Kalo Funganitao accused organisers of the Miss Heilala beauty pageant of tormenting and bullying her before leaving the stage without crowning the new winner, Yehenara Soukoup.
The executive committee of the Tonga Tourist Association, which organizes the annual pageant, issued a statement saying Miss Funganitao had not fulfilled the requirements of her position and that all records of her reign would be removed.
"It is regrettable that as an ambassador of Tonga Miss Funganitao has not fulfilled her duties and obligations," the committee said.
Last year's runner up, Lupe Vete, will be recognised as Miss Heilala for the 2018 to 2019 period.
But the committee, which is under the leadership of Tourism Minister and Deputy Prime Minister Semisi Sika, did not respond to accusations in Miss Funganitao's speech.
She also claimed that the committee has lied, cheated, and failed to fulfill what was promised to her as Miss Heilala.
Miss Funganitao said her family had to cover some of her travel expenses to Miss Heilala functions.
As the Auckland University law student gave her speech the DJ was ordered to play loud music to drown her out before her microphone was cut.
The controversy has exposed the impact of online bullying, a women's rights advocate says.
Director of Tonga's Women and Children's Crisis Centre Ofa Guttenbeil-Likiliki said the outgoing queen had to endure a year of online harassment with little support.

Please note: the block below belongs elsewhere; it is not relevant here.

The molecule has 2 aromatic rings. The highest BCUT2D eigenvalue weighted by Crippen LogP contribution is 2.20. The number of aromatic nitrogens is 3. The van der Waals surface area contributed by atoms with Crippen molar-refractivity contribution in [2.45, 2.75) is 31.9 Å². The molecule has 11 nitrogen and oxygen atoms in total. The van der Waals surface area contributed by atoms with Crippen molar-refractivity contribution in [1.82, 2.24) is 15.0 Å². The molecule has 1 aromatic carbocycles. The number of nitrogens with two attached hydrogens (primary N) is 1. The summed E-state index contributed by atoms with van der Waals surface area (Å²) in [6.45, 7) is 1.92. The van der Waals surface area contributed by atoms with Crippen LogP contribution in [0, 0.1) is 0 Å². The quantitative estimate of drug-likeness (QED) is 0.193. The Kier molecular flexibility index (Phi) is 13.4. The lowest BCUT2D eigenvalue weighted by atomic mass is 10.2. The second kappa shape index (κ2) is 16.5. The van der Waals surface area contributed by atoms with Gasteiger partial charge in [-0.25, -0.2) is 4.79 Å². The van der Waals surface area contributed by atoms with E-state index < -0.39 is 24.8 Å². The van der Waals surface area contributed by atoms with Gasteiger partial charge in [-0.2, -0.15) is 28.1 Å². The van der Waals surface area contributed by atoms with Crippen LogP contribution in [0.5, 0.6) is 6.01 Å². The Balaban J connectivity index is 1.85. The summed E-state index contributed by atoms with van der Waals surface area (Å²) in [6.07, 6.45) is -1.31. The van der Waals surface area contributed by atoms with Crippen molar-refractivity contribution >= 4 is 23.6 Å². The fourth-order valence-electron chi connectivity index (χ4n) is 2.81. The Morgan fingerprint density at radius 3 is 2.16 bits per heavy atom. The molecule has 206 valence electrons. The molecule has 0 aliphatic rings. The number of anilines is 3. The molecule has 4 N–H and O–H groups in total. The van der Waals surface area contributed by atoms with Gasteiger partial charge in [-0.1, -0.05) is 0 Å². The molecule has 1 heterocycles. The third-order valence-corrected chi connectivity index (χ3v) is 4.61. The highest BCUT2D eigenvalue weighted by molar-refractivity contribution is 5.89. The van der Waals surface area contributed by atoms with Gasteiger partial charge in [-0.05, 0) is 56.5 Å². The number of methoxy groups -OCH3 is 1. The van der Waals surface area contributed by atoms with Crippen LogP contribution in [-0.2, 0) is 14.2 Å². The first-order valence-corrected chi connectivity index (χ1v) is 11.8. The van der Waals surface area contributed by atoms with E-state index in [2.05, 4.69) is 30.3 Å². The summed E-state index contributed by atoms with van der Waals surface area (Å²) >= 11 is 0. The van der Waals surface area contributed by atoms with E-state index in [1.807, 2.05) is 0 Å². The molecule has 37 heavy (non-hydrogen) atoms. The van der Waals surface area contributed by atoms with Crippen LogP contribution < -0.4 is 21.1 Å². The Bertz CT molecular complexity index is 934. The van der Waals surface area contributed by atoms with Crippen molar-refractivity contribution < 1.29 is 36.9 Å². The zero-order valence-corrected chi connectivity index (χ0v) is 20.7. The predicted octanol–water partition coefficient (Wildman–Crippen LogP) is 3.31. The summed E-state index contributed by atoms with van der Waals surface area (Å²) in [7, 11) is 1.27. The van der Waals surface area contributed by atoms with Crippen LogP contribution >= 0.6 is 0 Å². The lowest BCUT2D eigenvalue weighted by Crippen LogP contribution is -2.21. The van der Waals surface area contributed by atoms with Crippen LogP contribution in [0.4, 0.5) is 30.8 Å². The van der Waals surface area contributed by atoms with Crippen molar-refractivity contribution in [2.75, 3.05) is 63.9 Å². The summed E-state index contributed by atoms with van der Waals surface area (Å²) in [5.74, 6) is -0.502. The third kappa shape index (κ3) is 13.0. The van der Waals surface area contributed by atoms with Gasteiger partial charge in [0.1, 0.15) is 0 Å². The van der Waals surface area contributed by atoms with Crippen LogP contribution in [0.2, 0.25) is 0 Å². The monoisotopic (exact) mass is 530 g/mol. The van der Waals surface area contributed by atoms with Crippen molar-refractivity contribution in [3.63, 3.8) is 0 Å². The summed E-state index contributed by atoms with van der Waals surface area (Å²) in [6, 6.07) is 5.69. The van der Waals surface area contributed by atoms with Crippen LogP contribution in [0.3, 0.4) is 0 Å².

Pageant organisers had handled the whole situation poorly, Ms Guttenbeil-Likiliki said.
"Online bullying is very new to Tonga. Our structures and our frameworks have completely no idea of how to handle online bullying situations," she said.
"It's really messy and ugly and uncalled for. But unfortunately no one in Tonga knows how to handle it. They've never had to handle such a situation before at a national level."
Tongans needed to reflect on their traditional pillars of humility, respect, love and nurturing relationships, the advocate said.
Her organisation believes that "gone are the days of beauty pageants", a conversation Ms Guttenbeil-Likiliki said was difficult to have in Tonga.
The country can do more to attract tourists than a single event that focuses on the concept of western beauty, she said.
"We don't wear swimsuits to the beach. It's just so un-Tongan. I think we need to get back to our roots and create programmes that will attract tourists to experience the real Tonga.